You're dreamin': Sleepyhead, Slumberzone and Sealy's attempts to sell sleep

  • Marketing
  • November 4, 2014
  • StopPress Team
You're dreamin': Sleepyhead, Slumberzone and Sealy's attempts to sell sleep

No doubt the bed makers were happy to see Arianna Huffington extolling the virtues of sleep, lambasting the burn-out culture of the corporate world and promoting the idea of nap rooms at work during her recent visit to New Zealand. And here are a few recent efforts to get Kiwis buying a new rest station from a vampirical Sleepyhead, a rugby-loving Slumberzone and a design-savvy Sealy.  

Tapping into the still potent vampire zeitgeist (Freakonomics just released a podcast about what vampires can teach you about economics), New Zealand’s number one bed manufacturer, Sleepyhead, has ‘vamped’ up its popular Sanctuary range with the help of Barnes, Catmur & Friends and Lassoo.

As a release says: "The ad offers a 21st century spin on the traditional vampire myth. It shows a glamorous vampire waking up feeling refreshed and vibrant after sleeping in a Sleepyhead Sanctuary bed, giving her the best sleep in ... 2000 years."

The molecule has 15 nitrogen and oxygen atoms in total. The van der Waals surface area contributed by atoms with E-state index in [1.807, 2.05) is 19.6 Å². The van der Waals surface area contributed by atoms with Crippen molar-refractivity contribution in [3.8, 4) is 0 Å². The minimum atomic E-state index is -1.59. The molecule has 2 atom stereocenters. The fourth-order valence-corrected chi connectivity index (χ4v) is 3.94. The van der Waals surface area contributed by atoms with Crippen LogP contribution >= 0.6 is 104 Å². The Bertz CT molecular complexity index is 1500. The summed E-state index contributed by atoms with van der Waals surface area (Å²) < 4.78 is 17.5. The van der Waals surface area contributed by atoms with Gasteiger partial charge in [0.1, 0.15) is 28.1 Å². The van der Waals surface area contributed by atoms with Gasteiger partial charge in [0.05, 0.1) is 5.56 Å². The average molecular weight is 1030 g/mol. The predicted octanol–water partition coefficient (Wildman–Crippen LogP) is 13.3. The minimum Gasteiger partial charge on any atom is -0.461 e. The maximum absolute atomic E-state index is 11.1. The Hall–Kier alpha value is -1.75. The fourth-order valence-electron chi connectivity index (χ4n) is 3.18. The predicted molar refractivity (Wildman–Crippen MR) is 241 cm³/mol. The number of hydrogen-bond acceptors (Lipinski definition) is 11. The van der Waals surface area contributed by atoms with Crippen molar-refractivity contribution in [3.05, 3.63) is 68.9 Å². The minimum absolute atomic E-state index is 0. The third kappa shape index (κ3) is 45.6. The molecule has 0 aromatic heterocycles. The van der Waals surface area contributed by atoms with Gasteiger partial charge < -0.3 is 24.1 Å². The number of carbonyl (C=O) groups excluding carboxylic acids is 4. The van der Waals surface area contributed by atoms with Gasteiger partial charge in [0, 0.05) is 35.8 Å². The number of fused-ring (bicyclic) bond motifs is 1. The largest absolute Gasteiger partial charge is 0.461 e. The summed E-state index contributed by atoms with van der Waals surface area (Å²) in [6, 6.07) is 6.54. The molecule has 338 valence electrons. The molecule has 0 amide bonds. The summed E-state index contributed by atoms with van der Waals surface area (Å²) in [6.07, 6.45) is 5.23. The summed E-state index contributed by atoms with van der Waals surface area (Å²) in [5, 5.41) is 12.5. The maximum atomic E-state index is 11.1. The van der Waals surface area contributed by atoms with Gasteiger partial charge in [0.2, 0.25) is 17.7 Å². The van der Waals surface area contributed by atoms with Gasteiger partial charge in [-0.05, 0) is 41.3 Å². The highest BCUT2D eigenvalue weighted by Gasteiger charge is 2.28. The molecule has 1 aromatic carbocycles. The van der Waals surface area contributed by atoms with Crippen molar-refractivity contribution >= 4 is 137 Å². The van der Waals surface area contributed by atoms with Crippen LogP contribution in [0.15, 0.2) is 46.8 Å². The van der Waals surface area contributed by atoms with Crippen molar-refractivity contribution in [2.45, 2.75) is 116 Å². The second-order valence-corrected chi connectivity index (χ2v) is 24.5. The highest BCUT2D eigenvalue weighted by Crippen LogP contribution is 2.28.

Sleepyhead didn't see the need to ride on Halloween's coattails and the 15 and 30 second ads, which feature the tagline 'Don't rise. Shine', went to air on November 2 and will appear across TV and online.

As we wrote last week, getting an endorsement from a rugby player is a proven New Zealand marketing tactic. A commentor alerted us to one we hadn't seen: Ben Smith's glowing praise for his Slumberzone bed. And there's some top quality contemplative staring at the end there from Smith and a glorious . Reminds us a little bit of the Late Night Big Breakfast.

Not to be outdone, Sealy called on New Zealanders to get in to bed for a good cause in October and, for the second year, it asked a few creative types—artist Askew One (Elliot O’Donnell), fashion designers Denise L’Estrange-Corbet from World and Juliette Hogan and interior designer LeeAnn Yare—to design a bespoke fabric panel for a Sealy Posturepedic Exquisite bed.

Like a Victorian ankle, the colourful creations would presumably just peek out from underneath the blankets, but that didn't stop the four beds from bringing in $17,961 after being sold on TradeMe, with all sales going to the NZBCF to help fund research and support women with breast cancer. It also launched a limited edition Pink Ribbon bed, with $200 from the sale of each bed donated to the charity.  

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  • Tech
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  • Elly Strang
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